The Hyundai Santa Fe Hybrid Will Pay For Itself in Only 2 Years With Current Gas Prices

“There’s never been a better time to buy a hybrid,” says Jake Fisher, senior director of CR’s Auto Test Center. Truer words and all that. The fact is, gas prices are climbing due to a laundry list of factors, chiefly the war raging between Russia and Ukraine. No matter the reasons, we are stuck with these prices, but maybe we can pay them less often. According to a recent study, the Hyundai Santa Fe Hybrid can save you enough gas to pay for the hybrid upcharge in only two years with current gas prices. 

Quartz White 2022 Hyundai Santa Fe fording a stream
Quartz White 2022 Hyundai Santa Fe | Hyundai

Do hybrid cars really save you money? 

Automakers are adding more hybrid models to the car market at blistering speeds. “It’s not just the Toyota Prius anymore,” Fisher says. “Today’s consumers can choose hybrid pickups, three-row SUVs, large cars, minivans, and luxury cars that offer excellent fuel efficiency.” 

Consumer Reports compared hybrid and non-hybrid versions of various models and found some pretty interesting and hopeful results. The 2022 Hyundai Santa Fe is so much more efficient than its non-hybrid counterpart that the extra cost for the hybrid version pays for itself in only two years. 

Is the Hyundai Santa Fe Hybrid worth it? 

2021 Hyundai Santa Fe Hybrid tearing up a dirt road
2021 Hyundai Santa Fe Hybrid | Hyundai

Consumer Reports struggles with the 2022 Santa Fe, in general. Overall, the model landed a 58/100 on CR’s extensive testing process. Things like poor predicted reliability, low customer satisfaction, and an underpowered base engine contribute to this low score.  

However, as of 2021, the Santa Fe got an optional hybrid version, which kind of changes everything. As SUVs somehow continue to grow in popularity, the sedan game is getting weaker by the day. It used to be that the trade of getting an SUV was more room and comfort in exchange for worse fuel economy. That’s not so true anymore. 

Kelly Blue Book (KBB) tested the Hybrid model and told a different story from the base model, indeed. KBB gave the hybrid version a glowing 4.8 out of five, mostly because of its killer fuel economy. 

How much does the 2022 Santa Fe Hybrid cost? 


Is the 2021 Hyundai Santa Fe Worth the New Price Jump?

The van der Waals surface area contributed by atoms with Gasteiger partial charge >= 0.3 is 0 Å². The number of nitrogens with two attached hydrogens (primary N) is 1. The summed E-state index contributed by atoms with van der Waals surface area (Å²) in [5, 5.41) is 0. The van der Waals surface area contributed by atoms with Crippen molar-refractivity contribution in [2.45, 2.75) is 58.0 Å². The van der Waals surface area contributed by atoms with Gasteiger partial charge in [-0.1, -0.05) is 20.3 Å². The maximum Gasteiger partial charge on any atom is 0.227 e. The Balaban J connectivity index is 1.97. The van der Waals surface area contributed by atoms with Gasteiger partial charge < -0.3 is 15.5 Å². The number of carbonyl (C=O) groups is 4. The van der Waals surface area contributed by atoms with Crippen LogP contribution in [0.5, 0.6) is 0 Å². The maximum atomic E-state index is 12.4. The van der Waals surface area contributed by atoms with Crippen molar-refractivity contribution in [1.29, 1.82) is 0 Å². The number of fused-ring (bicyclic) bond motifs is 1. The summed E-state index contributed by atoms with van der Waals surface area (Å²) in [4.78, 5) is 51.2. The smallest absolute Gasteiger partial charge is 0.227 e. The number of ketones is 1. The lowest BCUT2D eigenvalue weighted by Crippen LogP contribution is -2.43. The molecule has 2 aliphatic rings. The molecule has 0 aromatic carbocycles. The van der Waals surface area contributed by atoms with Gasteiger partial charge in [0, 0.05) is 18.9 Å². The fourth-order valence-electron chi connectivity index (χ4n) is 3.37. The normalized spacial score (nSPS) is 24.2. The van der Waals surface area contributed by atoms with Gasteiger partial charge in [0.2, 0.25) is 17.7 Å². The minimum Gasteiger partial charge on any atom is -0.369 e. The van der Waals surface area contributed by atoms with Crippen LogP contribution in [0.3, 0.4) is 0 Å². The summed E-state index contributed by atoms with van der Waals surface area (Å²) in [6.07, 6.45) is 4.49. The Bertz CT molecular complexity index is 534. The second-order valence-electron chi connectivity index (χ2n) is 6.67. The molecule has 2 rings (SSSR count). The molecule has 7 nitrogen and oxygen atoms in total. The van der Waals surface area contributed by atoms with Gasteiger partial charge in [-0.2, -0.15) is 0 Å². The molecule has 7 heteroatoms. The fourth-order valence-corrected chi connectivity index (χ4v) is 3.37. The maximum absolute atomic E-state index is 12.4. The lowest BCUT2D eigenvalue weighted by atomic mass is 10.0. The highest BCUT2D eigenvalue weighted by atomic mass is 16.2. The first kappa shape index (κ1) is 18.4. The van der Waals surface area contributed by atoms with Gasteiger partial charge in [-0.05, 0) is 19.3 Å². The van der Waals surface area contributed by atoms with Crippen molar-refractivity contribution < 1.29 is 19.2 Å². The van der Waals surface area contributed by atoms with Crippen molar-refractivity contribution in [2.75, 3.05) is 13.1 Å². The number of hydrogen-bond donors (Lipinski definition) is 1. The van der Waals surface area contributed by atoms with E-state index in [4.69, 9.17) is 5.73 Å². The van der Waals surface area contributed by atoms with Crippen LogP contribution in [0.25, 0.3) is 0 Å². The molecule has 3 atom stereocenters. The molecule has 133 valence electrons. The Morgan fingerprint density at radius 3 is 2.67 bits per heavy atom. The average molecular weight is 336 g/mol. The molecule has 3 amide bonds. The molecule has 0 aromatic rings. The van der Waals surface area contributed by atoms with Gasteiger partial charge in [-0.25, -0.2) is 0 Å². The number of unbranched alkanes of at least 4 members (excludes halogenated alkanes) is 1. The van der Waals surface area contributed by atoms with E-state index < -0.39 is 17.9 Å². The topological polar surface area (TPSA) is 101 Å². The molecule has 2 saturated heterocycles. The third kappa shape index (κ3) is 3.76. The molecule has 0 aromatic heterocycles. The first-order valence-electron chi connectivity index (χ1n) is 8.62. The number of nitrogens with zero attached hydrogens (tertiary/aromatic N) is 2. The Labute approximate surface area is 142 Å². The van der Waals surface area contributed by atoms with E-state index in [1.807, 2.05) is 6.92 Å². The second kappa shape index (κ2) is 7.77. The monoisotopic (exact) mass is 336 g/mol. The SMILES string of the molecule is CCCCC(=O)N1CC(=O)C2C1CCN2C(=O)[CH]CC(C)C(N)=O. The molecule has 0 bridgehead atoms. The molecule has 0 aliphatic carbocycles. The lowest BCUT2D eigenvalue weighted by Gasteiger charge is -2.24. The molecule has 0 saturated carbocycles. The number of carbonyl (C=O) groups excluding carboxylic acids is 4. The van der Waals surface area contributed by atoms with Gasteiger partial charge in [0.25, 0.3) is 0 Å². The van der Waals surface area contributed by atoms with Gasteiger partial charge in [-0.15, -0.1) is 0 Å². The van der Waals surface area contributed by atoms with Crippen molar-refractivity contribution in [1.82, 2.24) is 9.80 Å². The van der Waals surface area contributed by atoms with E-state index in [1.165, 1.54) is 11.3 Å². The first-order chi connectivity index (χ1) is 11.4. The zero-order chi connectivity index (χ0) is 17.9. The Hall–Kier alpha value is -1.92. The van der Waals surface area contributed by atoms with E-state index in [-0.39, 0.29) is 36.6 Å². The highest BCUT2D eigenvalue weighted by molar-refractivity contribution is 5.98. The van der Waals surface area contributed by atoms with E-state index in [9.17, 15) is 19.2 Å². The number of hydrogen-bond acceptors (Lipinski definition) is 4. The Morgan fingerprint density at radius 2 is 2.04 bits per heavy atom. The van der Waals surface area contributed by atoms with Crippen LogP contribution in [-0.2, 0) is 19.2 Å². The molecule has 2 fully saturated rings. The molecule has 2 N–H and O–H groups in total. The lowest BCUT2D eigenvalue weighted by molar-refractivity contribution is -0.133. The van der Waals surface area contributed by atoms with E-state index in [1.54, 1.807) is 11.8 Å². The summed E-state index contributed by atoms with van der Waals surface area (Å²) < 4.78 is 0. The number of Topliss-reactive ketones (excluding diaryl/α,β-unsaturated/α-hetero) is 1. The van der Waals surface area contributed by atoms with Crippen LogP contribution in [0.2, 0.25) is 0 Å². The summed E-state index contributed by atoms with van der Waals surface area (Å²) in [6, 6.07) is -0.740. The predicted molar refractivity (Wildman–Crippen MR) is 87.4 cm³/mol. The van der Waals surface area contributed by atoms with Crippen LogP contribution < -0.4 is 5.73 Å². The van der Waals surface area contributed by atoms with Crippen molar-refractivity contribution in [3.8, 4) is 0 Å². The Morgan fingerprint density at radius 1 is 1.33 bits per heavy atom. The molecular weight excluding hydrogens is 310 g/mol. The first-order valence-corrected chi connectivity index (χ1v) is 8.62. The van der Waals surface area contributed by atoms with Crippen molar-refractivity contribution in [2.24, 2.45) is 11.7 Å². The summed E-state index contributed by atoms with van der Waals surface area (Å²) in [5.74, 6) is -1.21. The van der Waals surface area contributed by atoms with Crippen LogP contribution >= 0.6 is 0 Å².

The base gas-powered Santa Fe yields 24 mpg and starts at $27,200. The 2022 Hyundai Santa Fe Hybrid gets over 30 mpg on average on both highways and in town. The Santa Fe Hybrid starts a $33,900. If you want anything with some flair, prices can quickly exceed $40,000. As you can see, the hybrid option is a pricy one. How can this be worth it? 

With gas prices hovering in the mid-$4s, CR says that the amount of fuel saved from the base model to the Santa Fe Hybrid will pay back the added $4k-$5k upcharge. These figures are based on $4 per gallon on gas and driving 12,000 miles per year. 

The Santa Fe Hybrid is also a more thrilling drive outside of just saving money on gas. Unlike the sluggish base-model engine, the Santa Fe Hybrid answers the right pedal with a bit of snap. The hybrid Santa Fe makes a whopping 226 hp compared to the base model making 191 hp. There is a more powerful turbocharged version of the base 2.5-liter engine, but with the hybrid also making more power and saving a boatload on gas, what’s the point? 

New for the 2022 model is the Plug-In Hybrid version. This new configuration makes 261 hp between the electric motor and Hyundai’s 1.6-liter (the same engine as the normal hybrid). 

Maybe its time to look at the Hyundai Santa Fe Hybrid

Gas prices aren’t likely to calm down anytime soon. With the war in Europe raging, alongside all the other things that have made the last two years so fun, makes the idea of cheap gas seem pretty far away – not to mention the summer gas spike we have come to expect every year. 

This study shows that driving the right car responsibly can actually save real amounts of money to those savvy enough to take advantage of the research. Sure, it will cost a little more upfront, but the math doesn’t lie.